Thursday, October 7, 2010

Week 25

I'm dreading the sugar test I have to do soon. Last time I did it, it made me sick. Turned out I was ok and didn't have the gestational diabetes, but I still got sick. I don't want to go alone this time, but everyone is busy. Hubby's working and can't leave, bff is 7 hours away.... I'm gonna have to ask mom to come with me.
And the thing about the leg cramps....YES!!! I have been getting them like crazy and usually only in my sleep. I thought if I ate more bananas I'd be ok, but it wasn't working.

Your Pregnancy: Week 25~At this point you're pretty much swollen all over. What started as just a "boob thing" seems to have spread from there, down your torso and out your limbs. This is definitely contagious. But even if sausage fingers and toes aren't your idea of womanly, remember that you are indeed a reproductive goddess. (You could try asking your friends to bow before you as you enter the room, but you'll probably have to settle for peeling your own grapes.)

Your Body~Pregnancy leg cramps are not your ordinary run-of-the-mill leg cramps. Nope, a pregnancy leg cramp will often have you leaping out of bed screaming at the top of your lungs. Leg cramps can be caused by a calcium deficiency, so be sure to get enough calcium. Even if you're lactose intolerant or have dairy allergies, there are still ways to get enough calcium in your diet that don't involve eating a 2-gallon drum of ice cream (although that does sound fun). Believe it or not, there's calcium in almonds, fish, broccoli and tofu. While they come with the territory of pregnancy, there are ways to avoid leg cramps, like warm soaks and massages. Sometime between Weeks 24 and 28, you'll get your glucose screening test to check for gestational diabetes. You'll have to drink this really syrupy, sugary soda drink, wait an hour, and then have your blood sugar levels tested to see how your body handles the sugar rush. If you get to do it at home, put the drink in the fridge to get it nice and cold. It's much easier to stomach when it's chilled. Some OBs may even let you skip the sugary soda in lieu of something just as sweet, like pancakes smothered in syrup. Hey, it's worth asking!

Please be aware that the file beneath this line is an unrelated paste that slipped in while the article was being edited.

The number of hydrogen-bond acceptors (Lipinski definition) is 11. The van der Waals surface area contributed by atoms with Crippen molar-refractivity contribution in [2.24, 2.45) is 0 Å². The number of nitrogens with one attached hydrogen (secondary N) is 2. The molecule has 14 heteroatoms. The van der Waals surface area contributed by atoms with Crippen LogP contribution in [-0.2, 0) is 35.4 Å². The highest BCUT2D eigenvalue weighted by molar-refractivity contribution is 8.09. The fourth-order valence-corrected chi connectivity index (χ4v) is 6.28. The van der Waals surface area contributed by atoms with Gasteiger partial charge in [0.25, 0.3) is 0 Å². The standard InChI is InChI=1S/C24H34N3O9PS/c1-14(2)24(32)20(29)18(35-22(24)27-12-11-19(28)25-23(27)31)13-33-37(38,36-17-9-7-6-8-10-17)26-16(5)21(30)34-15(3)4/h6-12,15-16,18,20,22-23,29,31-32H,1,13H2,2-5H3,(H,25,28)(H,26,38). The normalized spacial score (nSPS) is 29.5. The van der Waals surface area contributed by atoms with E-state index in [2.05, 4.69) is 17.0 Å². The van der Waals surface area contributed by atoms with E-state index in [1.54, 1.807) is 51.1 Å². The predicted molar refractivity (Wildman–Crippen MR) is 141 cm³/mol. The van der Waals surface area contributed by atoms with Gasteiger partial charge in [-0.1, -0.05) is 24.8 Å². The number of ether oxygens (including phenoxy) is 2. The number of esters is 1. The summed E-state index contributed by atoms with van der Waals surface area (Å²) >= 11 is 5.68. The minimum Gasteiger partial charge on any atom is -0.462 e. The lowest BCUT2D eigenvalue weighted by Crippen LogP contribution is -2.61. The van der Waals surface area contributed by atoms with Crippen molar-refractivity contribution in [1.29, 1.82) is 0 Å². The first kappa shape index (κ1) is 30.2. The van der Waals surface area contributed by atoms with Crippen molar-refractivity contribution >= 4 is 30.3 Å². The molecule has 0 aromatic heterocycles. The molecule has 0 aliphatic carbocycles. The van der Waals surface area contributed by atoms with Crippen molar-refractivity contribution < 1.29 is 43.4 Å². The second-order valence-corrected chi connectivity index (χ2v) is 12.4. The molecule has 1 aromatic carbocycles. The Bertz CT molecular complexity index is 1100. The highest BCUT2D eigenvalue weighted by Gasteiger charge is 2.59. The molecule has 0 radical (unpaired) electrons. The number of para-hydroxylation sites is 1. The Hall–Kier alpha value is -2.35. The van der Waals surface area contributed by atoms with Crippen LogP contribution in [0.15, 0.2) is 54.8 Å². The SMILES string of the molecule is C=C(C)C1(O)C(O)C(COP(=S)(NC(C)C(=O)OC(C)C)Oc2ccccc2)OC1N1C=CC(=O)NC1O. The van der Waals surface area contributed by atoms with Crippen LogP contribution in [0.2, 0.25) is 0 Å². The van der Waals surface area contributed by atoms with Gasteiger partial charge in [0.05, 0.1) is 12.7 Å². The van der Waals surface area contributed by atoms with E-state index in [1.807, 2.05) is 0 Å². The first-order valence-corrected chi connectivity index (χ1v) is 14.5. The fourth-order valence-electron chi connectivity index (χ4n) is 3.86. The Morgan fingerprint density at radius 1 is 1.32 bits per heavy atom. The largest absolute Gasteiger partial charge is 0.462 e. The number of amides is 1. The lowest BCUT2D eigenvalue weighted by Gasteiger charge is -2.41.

Your Baby~Get ready for pat-a-cake! Baby's hands are now fully developed and he spends most of his awake time groping around in the darkness of your uterus. Brain and nerve endings are developed enough now so that your baby can feel the sensation of touch. That doesn't mean he can feel it when his father pokes your stomach, however, so tell him to knock it off. Other highlights include: Your baby's arms and legs have grown to almost the proportions they will be at birth, which is still sort of short. So don't be alarmed when your newborn's arms barely clear his waist. Baby's nostrils, which have been plugged up until now, clear out (like he's taken a super-dose of Sudafed) and he can practice breathing through the nose. The structures of your baby's spine are now made up of 150 joints, 33 rings and some 1,000 ligaments. Can you believe you're growing something that complicated inside of you? The capillaries, the teeniest blood vessels, are now forming in your baby's body, giving his formerly translucent skin a pink glow. The blood vessels in the lungs also develop this week. You'll see how well that worked out when your baby gives those lungs a workout while you're on line at the bank in a few months. Your baby weighs about a pound and a half and is about 13½ inches long—roughly the length of one of those recorders you played in elementary school music class. Who's up for a round of "Hot Cross Buns?"

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